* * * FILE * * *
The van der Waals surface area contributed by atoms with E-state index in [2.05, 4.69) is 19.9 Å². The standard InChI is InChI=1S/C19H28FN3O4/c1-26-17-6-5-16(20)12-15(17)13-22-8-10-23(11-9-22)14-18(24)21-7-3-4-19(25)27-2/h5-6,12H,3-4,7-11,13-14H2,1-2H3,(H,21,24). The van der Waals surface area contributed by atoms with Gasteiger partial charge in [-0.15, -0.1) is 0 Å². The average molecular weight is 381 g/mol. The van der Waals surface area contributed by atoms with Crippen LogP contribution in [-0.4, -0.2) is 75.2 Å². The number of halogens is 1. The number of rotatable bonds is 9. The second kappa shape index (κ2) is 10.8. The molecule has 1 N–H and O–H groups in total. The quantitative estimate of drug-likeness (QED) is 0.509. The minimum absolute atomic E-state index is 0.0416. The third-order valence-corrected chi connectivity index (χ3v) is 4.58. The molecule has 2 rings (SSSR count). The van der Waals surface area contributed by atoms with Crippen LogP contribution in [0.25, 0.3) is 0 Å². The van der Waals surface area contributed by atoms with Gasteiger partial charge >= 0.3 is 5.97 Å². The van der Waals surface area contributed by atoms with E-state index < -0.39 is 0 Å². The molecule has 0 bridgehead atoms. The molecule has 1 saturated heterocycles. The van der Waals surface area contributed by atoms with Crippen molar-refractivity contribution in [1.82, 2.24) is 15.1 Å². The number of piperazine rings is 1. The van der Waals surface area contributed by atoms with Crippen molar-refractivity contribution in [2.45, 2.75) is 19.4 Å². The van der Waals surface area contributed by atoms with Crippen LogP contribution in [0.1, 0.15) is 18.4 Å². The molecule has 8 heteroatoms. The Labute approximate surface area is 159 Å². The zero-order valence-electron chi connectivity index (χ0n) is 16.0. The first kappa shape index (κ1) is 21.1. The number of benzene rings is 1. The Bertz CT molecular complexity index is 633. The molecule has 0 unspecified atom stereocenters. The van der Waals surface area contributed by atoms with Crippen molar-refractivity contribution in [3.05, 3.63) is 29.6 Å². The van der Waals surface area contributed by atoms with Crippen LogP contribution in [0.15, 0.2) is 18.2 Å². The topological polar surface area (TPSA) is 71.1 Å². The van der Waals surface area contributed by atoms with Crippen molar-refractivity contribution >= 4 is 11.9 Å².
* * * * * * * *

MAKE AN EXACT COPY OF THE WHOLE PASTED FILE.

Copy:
The van der Waals surface area contributed by atoms with E-state index in [2.05, 4.69) is 19.9 Å². The standard InChI is InChI=1S/C19H28FN3O4/c1-26-17-6-5-16(20)12-15(17)13-22-8-10-23(11-9-22)14-18(24)21-7-3-4-19(25)27-2/h5-6,12H,3-4,7-11,13-14H2,1-2H3,(H,21,24). The van der Waals surface area contributed by atoms with Gasteiger partial charge in [-0.15, -0.1) is 0 Å². The average molecular weight is 381 g/mol. The van der Waals surface area contributed by atoms with Crippen LogP contribution in [-0.4, -0.2) is 75.2 Å². The number of halogens is 1. The number of rotatable bonds is 9. The second kappa shape index (κ2) is 10.8. The molecule has 1 N–H and O–H groups in total. The quantitative estimate of drug-likeness (QED) is 0.509. The minimum absolute atomic E-state index is 0.0416. The third-order valence-corrected chi connectivity index (χ3v) is 4.58. The molecule has 2 rings (SSSR count). The van der Waals surface area contributed by atoms with Crippen LogP contribution in [0.25, 0.3) is 0 Å². The van der Waals surface area contributed by atoms with Gasteiger partial charge >= 0.3 is 5.97 Å². The van der Waals surface area contributed by atoms with E-state index < -0.39 is 0 Å². The molecule has 0 bridgehead atoms. The molecule has 1 saturated heterocycles. The van der Waals surface area contributed by atoms with Crippen molar-refractivity contribution in [1.82, 2.24) is 15.1 Å². The number of piperazine rings is 1. The van der Waals surface area contributed by atoms with Crippen molar-refractivity contribution in [2.45, 2.75) is 19.4 Å². The van der Waals surface area contributed by atoms with Crippen LogP contribution in [0.1, 0.15) is 18.4 Å². The molecule has 8 heteroatoms. The Labute approximate surface area is 159 Å². The zero-order valence-electron chi connectivity index (χ0n) is 16.0. The first kappa shape index (κ1) is 21.1. The number of benzene rings is 1. The Bertz CT molecular complexity index is 633. The molecule has 0 unspecified atom stereocenters. The van der Waals surface area contributed by atoms with Crippen molar-refractivity contribution in [3.05, 3.63) is 29.6 Å². The van der Waals surface area contributed by atoms with Crippen LogP contribution in [0.15, 0.2) is 18.2 Å². The topological polar surface area (TPSA) is 71.1 Å². The van der Waals surface area contributed by atoms with Crippen molar-refractivity contribution >= 4 is 11.9 Å².